- Research article
- Open Access
Quantitative whole-cell MALDI-TOF MS fingerprints distinguishes human monocyte sub-populations activated by distinct microbial ligands
© Portevin et al.; licensee BioMed Central. 2015
Received: 30 October 2014
Accepted: 30 March 2015
Published: 11 April 2015
Conventionally, human monocyte sub-populations are classified according to surface marker expression into classical (CD14++CD16−), intermediate (CD14++CD16+) and non-classical (CD14+CD16++) lineages. The involvement of non-classical monocytes, also referred to as proinflammatory monocytes, in the pathophysiology of diseases including diabetes mellitus, atherosclerosis or Alzheimer’s disease is well recognized. The development of novel high-throughput methods to capture functional states within the different monocyte lineages at the whole cell proteomic level will enable real time monitoring of disease states.
We isolated and characterized (pan-) monocytes, mostly composed of classical CD16− monocytes, versus autologous CD16+ subpopulations from the blood of healthy human donors (n = 8) and compared their inflammatory properties in response to lipopolysaccharides and M.tuberculosis antigens by multiplex cytokine profiling. Following resting and in vitro antigenic stimulation, cells were recovered and subjected to whole-cell mass spectrometry analysis. This approach identified the specific presence/absence of m/z peaks and therefore potential biomarkers that can discriminate pan-monocytes from their CD16 counterparts. Furthermore, we found that semi-quantitative data analysis could capture the subtle proteome changes occurring upon microbial stimulation that differentiate resting, from lipopolysaccharides or M. tuberculosis stimulated monocytic samples.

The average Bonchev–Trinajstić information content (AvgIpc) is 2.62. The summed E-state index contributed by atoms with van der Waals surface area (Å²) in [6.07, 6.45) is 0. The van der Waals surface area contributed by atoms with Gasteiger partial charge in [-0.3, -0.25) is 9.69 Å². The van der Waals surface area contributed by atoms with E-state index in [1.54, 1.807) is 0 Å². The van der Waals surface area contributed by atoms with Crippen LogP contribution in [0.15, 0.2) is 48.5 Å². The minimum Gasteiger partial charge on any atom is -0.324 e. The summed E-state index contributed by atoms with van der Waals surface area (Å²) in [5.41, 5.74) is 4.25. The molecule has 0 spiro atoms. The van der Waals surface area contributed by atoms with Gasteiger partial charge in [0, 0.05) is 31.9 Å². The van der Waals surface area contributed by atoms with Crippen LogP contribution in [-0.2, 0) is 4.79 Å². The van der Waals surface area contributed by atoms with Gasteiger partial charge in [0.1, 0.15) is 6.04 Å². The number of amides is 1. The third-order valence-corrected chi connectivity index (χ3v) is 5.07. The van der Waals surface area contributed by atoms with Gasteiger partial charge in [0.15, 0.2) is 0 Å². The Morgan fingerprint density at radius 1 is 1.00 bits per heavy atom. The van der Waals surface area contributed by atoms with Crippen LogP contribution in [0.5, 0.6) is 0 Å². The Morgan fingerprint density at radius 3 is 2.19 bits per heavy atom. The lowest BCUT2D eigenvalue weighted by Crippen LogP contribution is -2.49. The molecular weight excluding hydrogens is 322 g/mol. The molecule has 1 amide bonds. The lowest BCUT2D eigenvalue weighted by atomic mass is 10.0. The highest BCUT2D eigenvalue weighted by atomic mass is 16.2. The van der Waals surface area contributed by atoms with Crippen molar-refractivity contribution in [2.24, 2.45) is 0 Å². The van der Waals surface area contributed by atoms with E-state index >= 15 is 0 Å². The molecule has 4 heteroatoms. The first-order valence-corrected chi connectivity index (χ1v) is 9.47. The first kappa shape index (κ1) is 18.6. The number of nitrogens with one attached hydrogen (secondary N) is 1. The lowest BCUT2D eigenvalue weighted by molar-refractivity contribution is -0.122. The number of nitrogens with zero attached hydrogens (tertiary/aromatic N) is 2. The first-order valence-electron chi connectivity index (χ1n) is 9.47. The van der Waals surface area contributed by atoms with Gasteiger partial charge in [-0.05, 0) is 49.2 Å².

Whole-cell mass spectrometry fingerprinting could efficiently distinguish monocytic sub-populations that arose from a same hematopoietic lineage. We also demonstrate for the first time that mass spectrometry signatures can monitor semi-quantitatively specific activation status in response to exogenous stimulation. As such, this approach stands as a fast and efficient method for the applied immunology field to assess the reactivity of potentially any immune cell types that may sustain health or promote related inflammatory diseases.
Five to 15% of human blood mononuclear cells are monocytes. Upon extravasation into inflamed tissue, their ability to differentiate into monocyte-derived macrophages and dendritic cells make them key components of the innate immune system to initiate adaptive immune responses and contribute to tissue homeostasis upon resolution of inflammation . Based on the most recent nomenclature, monocytes can be divided into classical (CD14++CD16−), intermediate CD14++CD16+ and non-classical (CD14+CD16++) short-lived cells which are constantly replenished from a common myeloid progenitor [2-4]. Their phenotypic characterization is usually performed by flow cytometry using a gating strategy in combination with HLA-DR labelling to exclude the measurement of NK cells and granulocytes expressing the CD16 marker as well .